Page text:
By: Don Mock email@example.com
If your desktop crashes … or your website’s hacked … who are ya gonna call? Probably not “Ghostbusters." In the UF Physics Department, at least, you’re likely going to call Clint Collins, Director of Computing, or one of his IT staff. Clint has seen it all, from fried motherboards to insidious viruses, from clogged networks to crashed disks. But it rests upon his team to figure out what went wrong and get things back up and running again. Stat! Computing is the life blood of any science department these days, but especially physics. Whether designing an instrument, modeling a phenomenon, collecting data, analyzing results, or publishing a paper, reliable computing is critical to success every step of the way.
The work-life of an IT Manager can be described as long periods of relative calm punctuated by short periods of extremely urgent crisis. Often users are only aware of the IT staff when things go wrong and perhaps assume that IT takes care of itself the rest of the time. The reality is that it takes a lot of effort and careful planning to keep technology services running well. But that’s fine with Clint. Job satisfaction comes from keeping things operating smoothly or fixing things fast when they aren’t, thus keeping faculty, staff, and students happy and productive.
As the son of a citrus farmer, Clint grew up in Avon Park, Florida. Although he liked seeing things grow, what he enjoyed most was taking things apart and putting them back together – TVs, boat motors, robot toys, lawn mowers. After assembling an outboard motor from spare parts, he was confident enough in his mechanical abilities to head off in a boat across a major lake without bothering to inform his parents, and he lived to tell the tale. But starting in 9th grade, computers were his special passion. His parents gave Clint and his younger brother an Atari 800 computer, complete with a 1.8 MHz CPU and 8KB of RAM. It could display 24 lines by 40 columns of text. For storage, it had a cassette tape deck. It ran games like Pac Man and Donkey Kong and even had a basic word processor. Clint and his brother would stay up late at night entering in new programs they found in computer magazines. In high school, they wrote a shareware program together called “We’re In the Money” (inspired by the song of the same name) to help lotto players pick winning numbers. “I knew picking numbers weighted from frequency distributions of previous winning numbers was bogus. But, the idea was that someone using our program might win anyway and share the wealth with us.” Alas, none of their subscribers hit the jackpot, so they never got that big “thank you” check in the mail.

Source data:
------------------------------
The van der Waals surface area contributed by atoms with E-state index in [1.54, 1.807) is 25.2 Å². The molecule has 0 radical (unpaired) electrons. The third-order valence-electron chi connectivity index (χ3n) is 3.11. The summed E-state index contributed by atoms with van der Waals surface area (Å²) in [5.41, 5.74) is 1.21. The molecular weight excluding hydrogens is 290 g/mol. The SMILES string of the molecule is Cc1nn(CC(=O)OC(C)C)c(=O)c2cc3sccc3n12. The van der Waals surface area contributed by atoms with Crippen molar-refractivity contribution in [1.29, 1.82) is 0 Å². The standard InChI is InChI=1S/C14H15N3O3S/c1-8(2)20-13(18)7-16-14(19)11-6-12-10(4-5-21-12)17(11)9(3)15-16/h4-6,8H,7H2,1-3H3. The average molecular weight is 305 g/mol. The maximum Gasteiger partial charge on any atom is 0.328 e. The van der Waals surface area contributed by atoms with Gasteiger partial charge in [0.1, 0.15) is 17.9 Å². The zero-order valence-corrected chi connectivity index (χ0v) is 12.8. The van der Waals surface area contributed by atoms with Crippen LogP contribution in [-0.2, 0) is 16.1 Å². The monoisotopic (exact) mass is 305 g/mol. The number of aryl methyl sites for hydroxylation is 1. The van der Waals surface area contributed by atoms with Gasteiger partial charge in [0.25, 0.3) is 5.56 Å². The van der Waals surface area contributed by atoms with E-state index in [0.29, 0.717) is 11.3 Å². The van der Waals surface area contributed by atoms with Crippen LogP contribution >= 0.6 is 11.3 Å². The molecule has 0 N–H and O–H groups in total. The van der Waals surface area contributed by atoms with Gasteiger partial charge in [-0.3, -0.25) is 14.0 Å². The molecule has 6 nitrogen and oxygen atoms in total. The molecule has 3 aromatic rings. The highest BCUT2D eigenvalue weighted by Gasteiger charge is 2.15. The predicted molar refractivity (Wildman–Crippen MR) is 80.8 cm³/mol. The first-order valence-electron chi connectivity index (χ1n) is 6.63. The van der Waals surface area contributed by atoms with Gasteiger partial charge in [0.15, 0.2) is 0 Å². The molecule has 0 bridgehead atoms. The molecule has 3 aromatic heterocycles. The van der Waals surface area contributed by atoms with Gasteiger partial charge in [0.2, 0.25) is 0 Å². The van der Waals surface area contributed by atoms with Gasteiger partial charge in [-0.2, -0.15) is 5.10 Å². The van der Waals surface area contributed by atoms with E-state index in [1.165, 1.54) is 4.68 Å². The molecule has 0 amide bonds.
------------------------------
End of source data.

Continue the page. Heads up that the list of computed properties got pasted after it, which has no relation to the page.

When he headed off to UF after high school, Clint’s father encouraged him by reminding him, “Don’t ever worry about being out of work or unemployed because there is always a hoe with your name on it back home.” As an entering freshman, Clint planned to become a computer programmer and soon learned C, BASIC, assembly, Modula II and Turbo Pascal. But on a Valentine Day’s weekend the following year, working late at night on a coding project – alone and lonely – he became convinced that there had to more to life than bits and bytes. He switched his major to Decision and Information Sciences in the College of Business where his skills would be more applied and, hopefully, more interpersonal. [A few years later he would meet his future wife via a dial-up Bulletin Board System (BBS). As Clint says, “it was electronic dating before there was electronic dating."]
After graduating with his bachelor’s degree in 1989, he worked as a computer store manager, then as a business consultant. Finally, a position at UF’s Bureau of Economic and Business Research provided some much-appreciated job security. While converting the output from an economic model of Florida’s counties into publishable form, he also started solving the Bureau’s IT problems. Before he knew it, he had worked his way up to became Associate Director, managing both the administrative and the technical staff. In 2013, he applied for and was selected to be the IT Manager in the Physics Department. What Clint especially likes about working in the department is the diversity of problems he gets to help solve, and it’s not the same problem every day. As he puts it, “For most modern workplaces, IT is a catalyst for productivity. We don’t do the work directly, but what we do helps the work get done faster and more accurately.” And sometimes he can suggest how to use the existing IT resources more efficiently, allowing researchers to get more bang for the IT buck.
When he is not at his job, Clint works on his three-acre homestead, raising both fish and vegetables. He employs high-tech equipment to recycle the fish water and use the waste to grow herbs and tomatoes. Last year he harvested two dozen tilapia, but next year he will try raising koi. There is a high demand for these decorative fish as koi ponds are becoming quite popular. Although this aquaponics hobby appeals to his farming roots, it is no threat to his love of supporting IT in the Physics Department. “I would be hard pressed to think of a more interesting place to work.” And it sure beats going back to Avon Park to find that hoe with his name on it.